In European Equity Markets persistent weakness in tech stocks outweighed strong financials on Monday, while a climb in the euro dented euro zone markets, leaving the pan-European STOXX 600 index 0.1 percent lower.
Euro zone blue-chips fell 0.3 percent as the single currency edged 0.3 percent higher, weighing on its mainly foreign-earning constituents.
Britain’s FTSE meanwhile outperformed and was up 0.7 percent thanks to a weaker pound.
Deutsche Bank fell 0.9 percent, despite its finance chief telling a German paper that it was able to cope with stricter capital rules agreed last week.
Chipmaker Dialog Semiconductor was among the biggest fallers, down 3.2 percent,
along with software firm Temenos
and video games producer Ubisoft.
In Currency Markets the U.S. dollar weakened on Monday, weighed down by tepid inflation data from Friday’s jobs report, while safe-haven currencies the Japanese yen and Swiss franc gained after an explosion rocked one of New York’s busiest commuter hubs.
The dollar was last down 0.08 percent at 113.38 yen
and down 0.19 percent against the Swiss franc at 0.99 francs.
Sterling stabilised, edging lower after a volatile week, last at $1.3383.
The euro rose 0.16 percent to $1.1793.
The dollar index, which measures the greenback against a basket of currencies, eased 0.2 percent to 93.75, still hovering near a three-week high after five straight sessions of gains.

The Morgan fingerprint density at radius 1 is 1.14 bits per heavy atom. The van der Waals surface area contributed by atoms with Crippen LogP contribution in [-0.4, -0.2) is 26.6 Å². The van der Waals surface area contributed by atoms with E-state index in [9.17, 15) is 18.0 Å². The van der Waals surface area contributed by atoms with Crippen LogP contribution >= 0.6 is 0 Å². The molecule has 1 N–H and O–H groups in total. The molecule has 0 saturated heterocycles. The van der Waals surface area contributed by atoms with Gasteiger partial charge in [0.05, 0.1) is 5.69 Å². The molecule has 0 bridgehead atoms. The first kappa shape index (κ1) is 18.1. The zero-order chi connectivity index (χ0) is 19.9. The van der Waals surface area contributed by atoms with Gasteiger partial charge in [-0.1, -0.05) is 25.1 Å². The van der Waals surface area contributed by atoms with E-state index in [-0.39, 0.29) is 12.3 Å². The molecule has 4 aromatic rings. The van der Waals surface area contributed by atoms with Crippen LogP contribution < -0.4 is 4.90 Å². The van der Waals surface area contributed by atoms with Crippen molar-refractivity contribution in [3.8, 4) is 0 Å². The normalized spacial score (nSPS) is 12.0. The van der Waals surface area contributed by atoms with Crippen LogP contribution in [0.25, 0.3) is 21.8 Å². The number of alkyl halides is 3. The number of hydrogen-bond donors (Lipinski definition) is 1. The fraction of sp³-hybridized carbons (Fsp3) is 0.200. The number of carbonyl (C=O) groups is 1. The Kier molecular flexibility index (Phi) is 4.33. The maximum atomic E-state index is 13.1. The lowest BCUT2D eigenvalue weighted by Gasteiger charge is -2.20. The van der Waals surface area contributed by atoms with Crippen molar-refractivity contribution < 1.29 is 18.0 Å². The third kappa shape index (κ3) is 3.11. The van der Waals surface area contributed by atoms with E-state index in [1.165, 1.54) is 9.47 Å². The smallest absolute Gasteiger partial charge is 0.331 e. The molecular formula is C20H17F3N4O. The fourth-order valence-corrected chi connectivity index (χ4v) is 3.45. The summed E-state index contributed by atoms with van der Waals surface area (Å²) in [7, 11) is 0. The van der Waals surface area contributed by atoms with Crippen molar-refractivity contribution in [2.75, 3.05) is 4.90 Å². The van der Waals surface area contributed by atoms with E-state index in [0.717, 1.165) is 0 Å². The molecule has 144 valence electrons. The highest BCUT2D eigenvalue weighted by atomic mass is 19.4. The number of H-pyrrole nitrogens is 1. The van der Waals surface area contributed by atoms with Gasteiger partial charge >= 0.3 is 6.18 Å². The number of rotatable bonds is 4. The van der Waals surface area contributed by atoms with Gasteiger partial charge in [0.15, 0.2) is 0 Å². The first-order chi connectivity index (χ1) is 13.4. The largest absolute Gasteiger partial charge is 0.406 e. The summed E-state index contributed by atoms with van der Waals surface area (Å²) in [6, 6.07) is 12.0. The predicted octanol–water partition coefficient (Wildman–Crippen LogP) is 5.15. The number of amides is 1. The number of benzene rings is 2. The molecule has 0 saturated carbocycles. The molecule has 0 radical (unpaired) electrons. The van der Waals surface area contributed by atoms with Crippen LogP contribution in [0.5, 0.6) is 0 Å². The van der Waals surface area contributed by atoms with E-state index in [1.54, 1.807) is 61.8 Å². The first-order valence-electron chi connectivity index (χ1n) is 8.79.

In Commodities Markets oil prices rose Monday, reversing earlier declines, after a North Sea pipeline shut for repairs and investors focused on commodities following an explosion in New York.
Brent crude futures were up nearly 2 percent, at $64.60.
U.S. West Texas Intermediate crude futures were at $57.87 a barrel, 51 cents or 0.9 percent above their last settlement.
Spot gold was at $1,247.48 an ounce, little changed from late on Friday.
Silver was down 0.4 percent at $15.77 an ounce.
Platinum was down 0.1 percent at $886.40 an ounce, after touching its lowest since February 2016 last week.
Palladium was 0.2 percent lower at $1,004.10 an ounce.
In US Equity Markets stocks indexes edged higher on Monday, recovering from a brief uncertainty following an explosion at one of New York’s busiest commuter hubs.
The Dow rose 0.07 percent, at 24,347.37
The S&P 500 was up 0.16 percent, at 2,655.77.
The Nasdaq Composite was up 0.25 percent, at 6,857.40.
Eight of the 11 major S&P sectors were higher, led by gains in energy index as oil prices edged higher on the back of New York explosion. Apple’s 1.5 percent rise led gainers among technology stocks and was the top boost to all the three major index.
Century rose about 7 percent after the telecom services provider signed a 5-year contract to provide data networking products with the Commonwealth of Pennsylvania.
In Bond Markets most U.S. Treasury yields fell on Monday after reports of an explosion in midtown Manhattan prompted safety buying, though price gains were capped as investors prepared for new supply.
Benchmark 10-year note yields fell as low as 2.35 percent on safe-haven demand for the bonds, before they retraced back to 2.37 percent.
Three-year note yields rose to 1.918 percent, up slightly from 1.915 percent late on Friday.